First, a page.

A CEB tender released on 28 November called for RFPs
for the establishment of 60 MW wind power plants in the capacity range
of 1-10 MW on a build, own and operate basis.
This approach is seriously flawed! Small scale piecemeal wind power development is far off optimal in terms of economic harnessing of an abundant resource. Utility scale wind power should not be viewed as mini hydro or a small power project. The benefit of ‘economics of scale’ should be recognised. A larger capacity wind project results in a reduced cost of energy.
It is clear that the CEB technocrats lack understanding of the business of developing utility scale wind power and, further; it appears that that they do not view wind resources as a major asset for meeting the future electricity demand.
The same sentiments apply in the case of harnessing utility scale solar power. While much of the world follows a path of maximised harnessing of renewable energy (RE) resources such as wind and solar, such thinking is not prevalent within the power sector technocrats in Sri Lanka.
Meanwhile it is worth noting that Minister of Power and Energy Mahinda Amaraweera recently stated that Sri Lankan would meet 70% of its power requirement through “green” energy by year 2030 (News First TV on 16 December).
Global wind power
The global wind power market continues to grow at an exponential rate. The wind power drive is led by countries such as China, the US, Germany, and India. The need for clean, reliable and affordable power is the most significant underlying factor for the wind power market growth.
The regulatory framework and policy structure supporting wind power in various regions and countries has led to significant developments for the industry and has seen the leading wind power nations adopt growth trajectories.
Why wind power in Sri Lanka?
The island has abundant wind resources and the technology for harnessing this resource is mature, advanced and cost competitive with conventional fossil fuelled power generation.
The benefits of wind power are as follows:
Risk avoidance – fuel price, currency
Skilled employment opportunities at dispersed locations
Opportunities for private sector investment
Meeting climate change concerns/obligations
Provide ‘green’ credentials to exporters, corporate sector, tourist industry, etc.
Essential elements for wind development
With macro scale wind resource assessments already completed island wide, the next steps to facilitate harnessing the resource would be to; a) zone wind resource rich lands; b) conduct initial environmental examinations (IEE) to block out sensitive areas, and; c) map parcels of land for leasing to private sector developers on the basis of a competitive tariff auction.
The land use impact of wind farms should be clearly understood. While a wind farm spread on land is extensive, the ‘on ground’ impact is minimal. For example, a 100 MW wind farm with multiple arrays of turbines will have a foot print of less than 3% of the extent of land covered. The land can be subject to ‘dual use’ such as agriculture, animal husbandry, process industries, etc. With modern high capacity wind turbines reaching tower heights over 100m, it is possible to build wind farms amidst coconut plantations or forested lands where the wind resources are promising.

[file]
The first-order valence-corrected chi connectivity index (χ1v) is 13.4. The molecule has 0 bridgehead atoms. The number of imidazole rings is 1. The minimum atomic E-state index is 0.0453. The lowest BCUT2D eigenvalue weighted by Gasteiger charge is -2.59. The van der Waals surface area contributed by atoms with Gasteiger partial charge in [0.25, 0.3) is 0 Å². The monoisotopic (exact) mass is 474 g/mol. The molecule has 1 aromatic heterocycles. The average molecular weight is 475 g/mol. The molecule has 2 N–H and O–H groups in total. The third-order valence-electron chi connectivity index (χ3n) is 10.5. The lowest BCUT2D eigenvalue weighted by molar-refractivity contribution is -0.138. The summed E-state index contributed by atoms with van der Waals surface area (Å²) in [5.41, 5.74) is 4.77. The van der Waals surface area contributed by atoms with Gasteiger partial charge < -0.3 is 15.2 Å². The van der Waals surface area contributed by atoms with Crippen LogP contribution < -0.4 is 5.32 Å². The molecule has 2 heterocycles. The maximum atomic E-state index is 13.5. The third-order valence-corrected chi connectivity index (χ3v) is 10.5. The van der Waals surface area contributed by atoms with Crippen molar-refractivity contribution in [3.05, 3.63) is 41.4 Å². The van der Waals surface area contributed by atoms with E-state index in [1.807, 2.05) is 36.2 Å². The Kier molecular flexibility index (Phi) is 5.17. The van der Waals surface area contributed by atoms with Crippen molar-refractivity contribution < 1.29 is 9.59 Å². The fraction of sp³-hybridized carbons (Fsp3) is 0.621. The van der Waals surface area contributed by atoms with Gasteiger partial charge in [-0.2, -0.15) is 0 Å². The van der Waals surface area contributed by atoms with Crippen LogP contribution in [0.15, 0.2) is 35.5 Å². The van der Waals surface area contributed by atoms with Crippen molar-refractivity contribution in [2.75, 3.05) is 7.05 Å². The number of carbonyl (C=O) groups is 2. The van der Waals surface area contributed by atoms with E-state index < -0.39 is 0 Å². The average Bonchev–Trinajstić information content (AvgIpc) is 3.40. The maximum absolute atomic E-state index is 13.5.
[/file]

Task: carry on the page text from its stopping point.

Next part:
Fossil fuel appetite
While the RE industry is growing worldwide, Sri Lanka power sector technocrats continue to prepare generation expansion plans that emphasise coal and LNG based plants with token allocation of wind and solar. Since a correlation exists between economic growth and electricity supply, past programs featured large capacity fossil fuel based plants to meet the demand of industry, commerce and the needs of the citizens.
However, today’s thinking views the harnessing of RE resources for electricity generation as an important element in the economic and technological development of the nation. Why export prosperity to a fossil fuel supplying foreign nation and be exposed to risks while indigenous resources are available? Additionally the carbon footprint is an important factor that effects an economy dependent on exports and tourism.
Sri Lanka is uniquely blessed with abundant wind and solar resources that can be harnessed to generate electricity that can be blended with the generation from existing hydro and fossil fuelled power plants. Use of modern technology helps to ensure stable operation of the integrated system.
It is time the national leadership paid heed to global trends and visions expressed in the ADB/UNDP study of 2017 and Stanford University ‘The Solutions Project’ study of 2018 where the options for attaining a 100% RE power system in Sri Lanka by year 2050 were explored. While the goal espoused in these studies may be viewed as idealistic, they are meant to influence power system planners about the promise of RE.
The writer hopes that the new national leadership will take a close look at global phenomenon where the electricity generation industry is undergoing a fundamental shift from centralised fossil fuel based power sources to increasingly decentralised RE based systems. It is time to spell out a clear vision and lay out a strategy that moves Sri Lanka towards a RE dominant power system in the coming decades.
(The writer is a Renewable Energy Specialist, former Head of Projects – GE Wind Energy North America and pioneered wind project developments in Pakistan.)